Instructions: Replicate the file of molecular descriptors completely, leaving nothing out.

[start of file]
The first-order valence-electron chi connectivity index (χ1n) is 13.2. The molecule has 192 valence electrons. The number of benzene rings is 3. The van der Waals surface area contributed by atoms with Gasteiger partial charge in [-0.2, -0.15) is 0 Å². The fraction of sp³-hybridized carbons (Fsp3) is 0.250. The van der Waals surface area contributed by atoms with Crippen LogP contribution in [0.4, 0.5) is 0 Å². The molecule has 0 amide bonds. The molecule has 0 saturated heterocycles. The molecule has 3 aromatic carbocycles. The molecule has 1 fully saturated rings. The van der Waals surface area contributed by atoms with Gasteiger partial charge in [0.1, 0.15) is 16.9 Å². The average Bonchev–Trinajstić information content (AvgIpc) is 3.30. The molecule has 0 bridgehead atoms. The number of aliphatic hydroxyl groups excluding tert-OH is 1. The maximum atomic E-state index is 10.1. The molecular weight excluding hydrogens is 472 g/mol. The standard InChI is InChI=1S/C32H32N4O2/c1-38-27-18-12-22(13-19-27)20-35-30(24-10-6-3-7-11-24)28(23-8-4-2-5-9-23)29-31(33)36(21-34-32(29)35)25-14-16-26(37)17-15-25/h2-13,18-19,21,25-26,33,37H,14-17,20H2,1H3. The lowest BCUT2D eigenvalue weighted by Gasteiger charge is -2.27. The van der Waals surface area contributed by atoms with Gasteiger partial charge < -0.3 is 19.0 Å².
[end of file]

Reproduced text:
The first-order valence-electron chi connectivity index (χ1n) is 13.2. The molecule has 192 valence electrons. The number of benzene rings is 3. The van der Waals surface area contributed by atoms with Gasteiger partial charge in [-0.2, -0.15) is 0 Å². The fraction of sp³-hybridized carbons (Fsp3) is 0.250. The van der Waals surface area contributed by atoms with Crippen LogP contribution in [0.4, 0.5) is 0 Å². The molecule has 0 amide bonds. The molecule has 0 saturated heterocycles. The molecule has 3 aromatic carbocycles. The molecule has 1 fully saturated rings. The van der Waals surface area contributed by atoms with Gasteiger partial charge in [0.1, 0.15) is 16.9 Å². The average Bonchev–Trinajstić information content (AvgIpc) is 3.30. The molecule has 0 bridgehead atoms. The number of aliphatic hydroxyl groups excluding tert-OH is 1. The maximum atomic E-state index is 10.1. The molecular weight excluding hydrogens is 472 g/mol. The standard InChI is InChI=1S/C32H32N4O2/c1-38-27-18-12-22(13-19-27)20-35-30(24-10-6-3-7-11-24)28(23-8-4-2-5-9-23)29-31(33)36(21-34-32(29)35)25-14-16-26(37)17-15-25/h2-13,18-19,21,25-26,33,37H,14-17,20H2,1H3. The lowest BCUT2D eigenvalue weighted by Gasteiger charge is -2.27. The van der Waals surface area contributed by atoms with Gasteiger partial charge < -0.3 is 19.0 Å².